Top 10 Smartphone App Trends for 2010
Many chief information officers have smartphones on the top of their 2009 wish list. The compact mobile devices combine online access to information with PDA (personal digital assistant) functionality, making them perfect for on-the-go clinicians.
According to a report by market-research firm Manhattan Research, the number of physicians who own smartphones will increase from 64% to 81% by 2012. The October 2009 report states that the ability to complete tasks remotely will become even more indispensible to physicians in the future.
The devices are becoming the desktop of the future as hardware improves and applications become more sophisticated and robust. Programs that were formerly only available on desktops, such as PACS (picture archiving and communication system), can now easily fit in a physician's hand.
"We're no longer using it as a reference device, we're using it as a computer replacement," says Henry J. Feldman, MD, chief information architect at Beth Israel Deaconess Medical Center in Boston.
Whether your facility provided you with a smartphone or you purchased one as a gift to yourself, the experts say that you can expect to see some innovative trends in mobile health applications making their way to handheld screens next year.
1. Augmented reality
"Augmented reality" is the latest buzzword for smartphones. It describes the ability of users to view real-world structures using the GPS, camera, compass, and other hardware contained in a smartphone. WIKITUDE World Browser is one example of augmented reality.
The browser presents smartphone users with information about their surroundings, such as nearby points of interest. It works by overlaying information on the real-time camera view of a smartphone.
In healthcare, this may mean that one day patients may be able to point a smartphone at a facility and view detailed information, such as a staff directory, phone numbers, and building maps. They may even be able to take virtual tours. Think of it like a high-tech online information desk.
"It would tell you any information you want to have about a building just by where the phone is pointing," says Mark Laytar, a Web production manager at Baltimore-based University of Maryland Medical Center (UMMC). "It's really interesting."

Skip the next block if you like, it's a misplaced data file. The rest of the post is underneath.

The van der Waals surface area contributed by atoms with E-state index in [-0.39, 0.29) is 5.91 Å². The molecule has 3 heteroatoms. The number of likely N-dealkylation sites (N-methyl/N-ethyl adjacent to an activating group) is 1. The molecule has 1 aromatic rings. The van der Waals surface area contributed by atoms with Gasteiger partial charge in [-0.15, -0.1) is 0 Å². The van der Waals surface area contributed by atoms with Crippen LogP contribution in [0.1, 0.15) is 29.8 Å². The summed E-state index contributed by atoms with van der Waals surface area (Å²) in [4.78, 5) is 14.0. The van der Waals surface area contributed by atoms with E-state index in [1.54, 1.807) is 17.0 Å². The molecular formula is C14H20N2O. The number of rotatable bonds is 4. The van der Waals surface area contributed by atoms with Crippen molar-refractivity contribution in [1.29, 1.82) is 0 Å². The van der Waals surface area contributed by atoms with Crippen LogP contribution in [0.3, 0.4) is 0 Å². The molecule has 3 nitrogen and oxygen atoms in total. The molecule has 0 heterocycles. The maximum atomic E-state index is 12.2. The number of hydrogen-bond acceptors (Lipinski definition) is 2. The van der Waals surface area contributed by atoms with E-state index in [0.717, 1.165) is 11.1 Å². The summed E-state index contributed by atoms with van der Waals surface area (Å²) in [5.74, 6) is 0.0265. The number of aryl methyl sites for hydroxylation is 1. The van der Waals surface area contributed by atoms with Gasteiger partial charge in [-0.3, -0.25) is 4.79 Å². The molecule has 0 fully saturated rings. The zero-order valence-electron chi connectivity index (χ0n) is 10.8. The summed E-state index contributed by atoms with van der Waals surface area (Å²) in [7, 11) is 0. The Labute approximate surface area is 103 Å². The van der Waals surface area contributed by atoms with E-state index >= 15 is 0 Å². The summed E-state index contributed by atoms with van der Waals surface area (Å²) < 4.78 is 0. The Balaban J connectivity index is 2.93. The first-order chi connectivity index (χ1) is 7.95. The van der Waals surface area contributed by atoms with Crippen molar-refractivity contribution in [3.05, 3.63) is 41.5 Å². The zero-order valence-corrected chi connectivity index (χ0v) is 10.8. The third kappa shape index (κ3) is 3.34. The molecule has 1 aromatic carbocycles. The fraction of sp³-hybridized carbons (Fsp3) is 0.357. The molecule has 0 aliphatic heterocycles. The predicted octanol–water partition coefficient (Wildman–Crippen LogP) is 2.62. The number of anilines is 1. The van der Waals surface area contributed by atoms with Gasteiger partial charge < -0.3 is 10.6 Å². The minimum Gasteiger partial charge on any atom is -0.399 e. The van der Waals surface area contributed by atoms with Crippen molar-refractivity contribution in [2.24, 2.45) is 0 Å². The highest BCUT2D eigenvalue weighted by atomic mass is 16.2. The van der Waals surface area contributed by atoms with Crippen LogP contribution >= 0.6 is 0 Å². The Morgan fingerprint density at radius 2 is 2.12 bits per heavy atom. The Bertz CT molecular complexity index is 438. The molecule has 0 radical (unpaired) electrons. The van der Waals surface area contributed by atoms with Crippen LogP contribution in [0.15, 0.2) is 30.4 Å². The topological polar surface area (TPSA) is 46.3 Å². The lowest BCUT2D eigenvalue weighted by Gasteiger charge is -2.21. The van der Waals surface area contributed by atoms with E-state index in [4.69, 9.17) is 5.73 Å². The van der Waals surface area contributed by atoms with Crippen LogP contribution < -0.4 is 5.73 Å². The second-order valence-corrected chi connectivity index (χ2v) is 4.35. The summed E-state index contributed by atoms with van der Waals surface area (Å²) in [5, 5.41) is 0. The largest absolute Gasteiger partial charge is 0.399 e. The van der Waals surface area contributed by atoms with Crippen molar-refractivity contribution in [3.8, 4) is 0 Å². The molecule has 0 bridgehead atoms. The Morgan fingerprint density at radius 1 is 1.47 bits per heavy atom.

2. EMR integration
Electronic medical records (EMR) aren't going to stop making headlines. If smartphones have anything to do with the matter, we'll begin seeing applications that integrate a patient's EMR with a physician's smartphone.
PatientKeeper is one such product. The Newton, MA-based company of the same name has developed an application that lets physicians access their EMR systems from a smartphone. Physicians can view a list of patients, a patient summary, lab and test results, medication lists, clinical notes, allergies, and much more.
Naturally, accessing clinical data on a mobile phone will likely raise data security and privacy concerns. Feldman says this problem can be easily solved using encryption technology.
"People have to remember that a smartphone isn't any different than a laptop," he says.
Given the popularity of the application, one can expect EMR companies to develop their own tools in response to this mounting need, especially given the growing number of physicians who are using mobile devices.
3. Image viewing
OsiriX Imaging Software has an open source PACS application available on the iPhone. The company offers free and sophisticated paid versions of the application. Physicians can use the application for PACS tasks they would have ordinarily completed using the OsiriX desktop application.
"It's not a weird sort of hybrid application," says Feldman. "This is a genuine PACS system for your iPhone."
Feldman says he can walk down the hall, run into a colleague, and conduct a consult on the fly by displaying patient CAT scans and animations. It even allows him to annotate images that will sync back to the PACS system.
"It's not diagnostic quality," he admits. "But it's good enough for 90% of what we do."
Feldman says the mobile hospital desktop, a.k.a. "the computer on wheels," is no match for his smartphone, which is always by his side and linked to the hospital network. If he were to use a desktop to conduct a consult, he would need to locate it and wheel the heavy, awkward device where he needs to use it.
"I can do all the things that I normally do on a desktop during my walk down the hall with another physician," says Feldman. "That's a fundamental shift."
The Blausen Human Atlas is another fine example of an imaging application. It provides point-of-care access to animations of medical treatments and conditions, along with accompanying narration. Users can manipulate illustrations and animations. The added zoom capability lets them explore different parts of the body systems.
"If you're a clinician, you can use the atlases as an educational tool with your patients," says Michelle Snyder, senior vice president of subscriptions at San Mateo, CA-based Epocrates, which markets a popular drug and disease reference application.
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